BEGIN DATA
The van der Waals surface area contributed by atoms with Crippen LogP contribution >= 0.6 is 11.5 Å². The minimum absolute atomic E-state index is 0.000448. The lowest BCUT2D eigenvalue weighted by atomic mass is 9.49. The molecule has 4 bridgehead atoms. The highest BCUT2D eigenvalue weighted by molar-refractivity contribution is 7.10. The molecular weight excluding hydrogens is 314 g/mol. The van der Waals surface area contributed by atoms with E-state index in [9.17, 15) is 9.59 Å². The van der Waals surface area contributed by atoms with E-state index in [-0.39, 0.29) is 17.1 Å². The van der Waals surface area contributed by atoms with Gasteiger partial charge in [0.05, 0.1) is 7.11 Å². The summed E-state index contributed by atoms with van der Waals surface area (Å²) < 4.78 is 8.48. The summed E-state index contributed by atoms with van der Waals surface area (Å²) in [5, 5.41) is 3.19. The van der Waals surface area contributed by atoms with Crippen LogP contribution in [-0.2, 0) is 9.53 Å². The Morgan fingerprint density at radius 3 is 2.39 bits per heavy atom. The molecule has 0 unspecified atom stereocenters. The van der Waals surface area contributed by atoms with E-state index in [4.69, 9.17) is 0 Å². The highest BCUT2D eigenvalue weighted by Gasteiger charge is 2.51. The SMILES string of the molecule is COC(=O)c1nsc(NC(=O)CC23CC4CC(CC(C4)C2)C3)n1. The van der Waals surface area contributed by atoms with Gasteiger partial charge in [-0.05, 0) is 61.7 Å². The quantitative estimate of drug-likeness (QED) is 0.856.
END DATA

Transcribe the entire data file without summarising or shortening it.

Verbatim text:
The van der Waals surface area contributed by atoms with Crippen LogP contribution >= 0.6 is 11.5 Å². The minimum absolute atomic E-state index is 0.000448. The lowest BCUT2D eigenvalue weighted by atomic mass is 9.49. The molecule has 4 bridgehead atoms. The highest BCUT2D eigenvalue weighted by molar-refractivity contribution is 7.10. The molecular weight excluding hydrogens is 314 g/mol. The van der Waals surface area contributed by atoms with E-state index in [9.17, 15) is 9.59 Å². The van der Waals surface area contributed by atoms with E-state index in [-0.39, 0.29) is 17.1 Å². The van der Waals surface area contributed by atoms with Gasteiger partial charge in [0.05, 0.1) is 7.11 Å². The summed E-state index contributed by atoms with van der Waals surface area (Å²) < 4.78 is 8.48. The summed E-state index contributed by atoms with van der Waals surface area (Å²) in [5, 5.41) is 3.19. The van der Waals surface area contributed by atoms with Crippen LogP contribution in [-0.2, 0) is 9.53 Å². The Morgan fingerprint density at radius 3 is 2.39 bits per heavy atom. The molecule has 0 unspecified atom stereocenters. The van der Waals surface area contributed by atoms with E-state index in [4.69, 9.17) is 0 Å². The highest BCUT2D eigenvalue weighted by Gasteiger charge is 2.51. The SMILES string of the molecule is COC(=O)c1nsc(NC(=O)CC23CC4CC(CC(C4)C2)C3)n1. The van der Waals surface area contributed by atoms with Gasteiger partial charge in [-0.05, 0) is 61.7 Å². The quantitative estimate of drug-likeness (QED) is 0.856.